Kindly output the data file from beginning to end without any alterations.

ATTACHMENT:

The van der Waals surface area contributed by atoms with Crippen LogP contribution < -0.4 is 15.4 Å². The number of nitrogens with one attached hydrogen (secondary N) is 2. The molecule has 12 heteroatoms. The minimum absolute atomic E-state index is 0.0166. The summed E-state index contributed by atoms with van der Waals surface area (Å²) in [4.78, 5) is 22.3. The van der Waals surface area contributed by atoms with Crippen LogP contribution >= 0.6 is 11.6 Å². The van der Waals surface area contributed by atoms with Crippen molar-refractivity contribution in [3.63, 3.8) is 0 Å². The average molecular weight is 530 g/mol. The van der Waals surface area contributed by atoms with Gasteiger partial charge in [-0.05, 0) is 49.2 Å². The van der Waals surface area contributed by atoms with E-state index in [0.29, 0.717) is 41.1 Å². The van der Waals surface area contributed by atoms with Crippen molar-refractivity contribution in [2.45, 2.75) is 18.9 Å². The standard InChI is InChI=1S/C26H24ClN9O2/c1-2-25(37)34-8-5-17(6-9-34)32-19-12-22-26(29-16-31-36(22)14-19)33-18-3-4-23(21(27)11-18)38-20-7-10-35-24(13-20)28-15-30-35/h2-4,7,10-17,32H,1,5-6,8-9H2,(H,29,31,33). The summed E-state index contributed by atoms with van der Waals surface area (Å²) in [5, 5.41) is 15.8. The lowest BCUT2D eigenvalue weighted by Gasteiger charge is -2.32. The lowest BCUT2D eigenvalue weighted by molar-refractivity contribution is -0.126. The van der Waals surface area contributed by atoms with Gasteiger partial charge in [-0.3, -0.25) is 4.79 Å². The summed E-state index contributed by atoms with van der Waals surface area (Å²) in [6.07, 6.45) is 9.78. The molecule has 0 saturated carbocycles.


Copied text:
The van der Waals surface area contributed by atoms with Crippen LogP contribution < -0.4 is 15.4 Å². The number of nitrogens with one attached hydrogen (secondary N) is 2. The molecule has 12 heteroatoms. The minimum absolute atomic E-state index is 0.0166. The summed E-state index contributed by atoms with van der Waals surface area (Å²) in [4.78, 5) is 22.3. The van der Waals surface area contributed by atoms with Crippen LogP contribution >= 0.6 is 11.6 Å². The van der Waals surface area contributed by atoms with Crippen molar-refractivity contribution in [3.63, 3.8) is 0 Å². The average molecular weight is 530 g/mol. The van der Waals surface area contributed by atoms with Gasteiger partial charge in [-0.05, 0) is 49.2 Å². The van der Waals surface area contributed by atoms with E-state index in [0.29, 0.717) is 41.1 Å². The van der Waals surface area contributed by atoms with Crippen molar-refractivity contribution in [2.45, 2.75) is 18.9 Å². The standard InChI is InChI=1S/C26H24ClN9O2/c1-2-25(37)34-8-5-17(6-9-34)32-19-12-22-26(29-16-31-36(22)14-19)33-18-3-4-23(21(27)11-18)38-20-7-10-35-24(13-20)28-15-30-35/h2-4,7,10-17,32H,1,5-6,8-9H2,(H,29,31,33). The summed E-state index contributed by atoms with van der Waals surface area (Å²) in [5, 5.41) is 15.8. The lowest BCUT2D eigenvalue weighted by Gasteiger charge is -2.32. The lowest BCUT2D eigenvalue weighted by molar-refractivity contribution is -0.126. The van der Waals surface area contributed by atoms with Gasteiger partial charge in [-0.3, -0.25) is 4.79 Å². The summed E-state index contributed by atoms with van der Waals surface area (Å²) in [6.07, 6.45) is 9.78. The molecule has 0 saturated carbocycles.